Public pension funding levels are up and costs to manage the plans are down, according to the 2015 National Conference on Public Employee Retirement Systems (NCPERS) Public Retirement Study. Public pension funding levels are at 74.1%, up from 71.5% the year before. Among the nearly 200 public retirement systems surveyed, the average cost to administer the plans was 60 cents for every $100 managed, down from 61.1 cents a year earlier. By comparison, the study found most private sector equity and hybrid funds have an average cost of between 70-78 cents for every $100 managed. Investment income accounts for three of every four dollars in public pension system revenue.
Systematic and disciplined funding over the long term is therefore crucial to the stability of an employer’s pension fund. To ensure sustainability, a recent GFOA best practice – Sustainable Funding Practices for Defined Benefit Pensions and Other Postemployment Benefits – recommends that public officials and associated trustees should, at a minimum, adopt a funding policy with a target funded ratio of 100% or more (full funding). The funding policy should also stipulate that employer and employee contributions will be made at regular intervals. Failing to fund the plan’s actuarially determined contributions (ADC) during recessionary periods impairs investment returns by providing inadequate funds to invest when stock prices are low. As a result, long-term investment performance will suffer and ultimately require higher contributions.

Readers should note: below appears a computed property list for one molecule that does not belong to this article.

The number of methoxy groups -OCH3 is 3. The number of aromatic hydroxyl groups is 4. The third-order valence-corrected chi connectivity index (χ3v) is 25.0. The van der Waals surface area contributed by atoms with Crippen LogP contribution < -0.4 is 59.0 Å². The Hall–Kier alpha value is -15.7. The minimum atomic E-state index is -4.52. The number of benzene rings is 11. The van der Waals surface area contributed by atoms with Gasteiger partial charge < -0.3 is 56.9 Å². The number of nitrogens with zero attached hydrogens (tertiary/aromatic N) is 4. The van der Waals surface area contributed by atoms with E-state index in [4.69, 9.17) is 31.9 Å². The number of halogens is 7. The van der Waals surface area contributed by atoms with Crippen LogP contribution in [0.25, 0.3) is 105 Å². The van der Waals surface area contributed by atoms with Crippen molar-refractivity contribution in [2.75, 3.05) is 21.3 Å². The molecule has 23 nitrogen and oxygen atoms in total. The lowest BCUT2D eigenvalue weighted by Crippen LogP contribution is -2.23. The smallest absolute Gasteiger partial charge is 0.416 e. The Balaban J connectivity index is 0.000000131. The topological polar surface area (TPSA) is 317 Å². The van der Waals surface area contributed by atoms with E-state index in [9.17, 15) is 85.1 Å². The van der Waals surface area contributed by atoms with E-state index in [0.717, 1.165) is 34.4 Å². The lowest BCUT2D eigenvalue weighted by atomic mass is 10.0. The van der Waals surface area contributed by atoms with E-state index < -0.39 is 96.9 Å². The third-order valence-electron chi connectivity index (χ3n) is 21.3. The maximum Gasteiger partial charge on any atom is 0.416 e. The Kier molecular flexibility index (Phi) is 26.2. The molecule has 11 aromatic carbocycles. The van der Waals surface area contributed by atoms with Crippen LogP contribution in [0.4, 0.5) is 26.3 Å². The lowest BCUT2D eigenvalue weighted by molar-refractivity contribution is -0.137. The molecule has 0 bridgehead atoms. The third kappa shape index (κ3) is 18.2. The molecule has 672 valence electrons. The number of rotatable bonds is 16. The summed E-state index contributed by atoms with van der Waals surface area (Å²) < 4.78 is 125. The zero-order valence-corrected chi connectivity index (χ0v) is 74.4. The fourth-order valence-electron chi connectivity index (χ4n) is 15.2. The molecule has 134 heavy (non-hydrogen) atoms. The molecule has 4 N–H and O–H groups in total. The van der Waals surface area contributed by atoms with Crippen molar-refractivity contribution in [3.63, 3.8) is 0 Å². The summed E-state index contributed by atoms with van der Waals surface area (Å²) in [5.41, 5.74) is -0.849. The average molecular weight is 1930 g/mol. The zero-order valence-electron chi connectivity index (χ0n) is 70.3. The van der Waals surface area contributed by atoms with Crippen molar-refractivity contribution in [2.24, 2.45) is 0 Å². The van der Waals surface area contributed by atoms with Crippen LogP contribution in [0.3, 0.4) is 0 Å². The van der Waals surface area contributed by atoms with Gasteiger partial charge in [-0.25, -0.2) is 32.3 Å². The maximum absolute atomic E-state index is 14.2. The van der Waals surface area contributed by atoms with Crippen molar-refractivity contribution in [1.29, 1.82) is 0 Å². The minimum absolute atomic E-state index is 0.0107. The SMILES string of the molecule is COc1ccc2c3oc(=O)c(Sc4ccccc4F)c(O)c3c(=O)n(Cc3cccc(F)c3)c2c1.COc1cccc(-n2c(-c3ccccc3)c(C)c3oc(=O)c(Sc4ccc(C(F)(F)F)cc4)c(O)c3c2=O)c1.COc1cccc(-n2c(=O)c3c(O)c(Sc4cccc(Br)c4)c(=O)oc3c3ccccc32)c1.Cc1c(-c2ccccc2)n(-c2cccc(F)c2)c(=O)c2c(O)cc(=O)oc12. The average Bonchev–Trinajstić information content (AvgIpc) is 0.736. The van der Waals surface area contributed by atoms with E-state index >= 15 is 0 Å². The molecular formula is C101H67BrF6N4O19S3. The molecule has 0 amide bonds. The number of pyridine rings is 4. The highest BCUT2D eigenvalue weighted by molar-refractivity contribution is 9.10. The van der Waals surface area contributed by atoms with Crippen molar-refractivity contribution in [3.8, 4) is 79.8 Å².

Governments also need to take measures to reduce the volatility of their ADCs in order to create a more predictable operating budget and enhance their ability to meet their funding obligations. The best practice includes suggestions for doing so, including smoothing returns on assets, diversifying the investment portfolio, managing investments long term, and managing growth in liabilities.
To further ensure sustainable funding practices, design the plan to prevent calculation abuses of retirement benefit enhancements such as salary spiking, and any other ethical violations. These violations can create negative public perceptions that are harmful to all participants and can adversely affect the sustainability of the system. Policies to safeguard against ethical violations and benefit calculation abuses should be considered.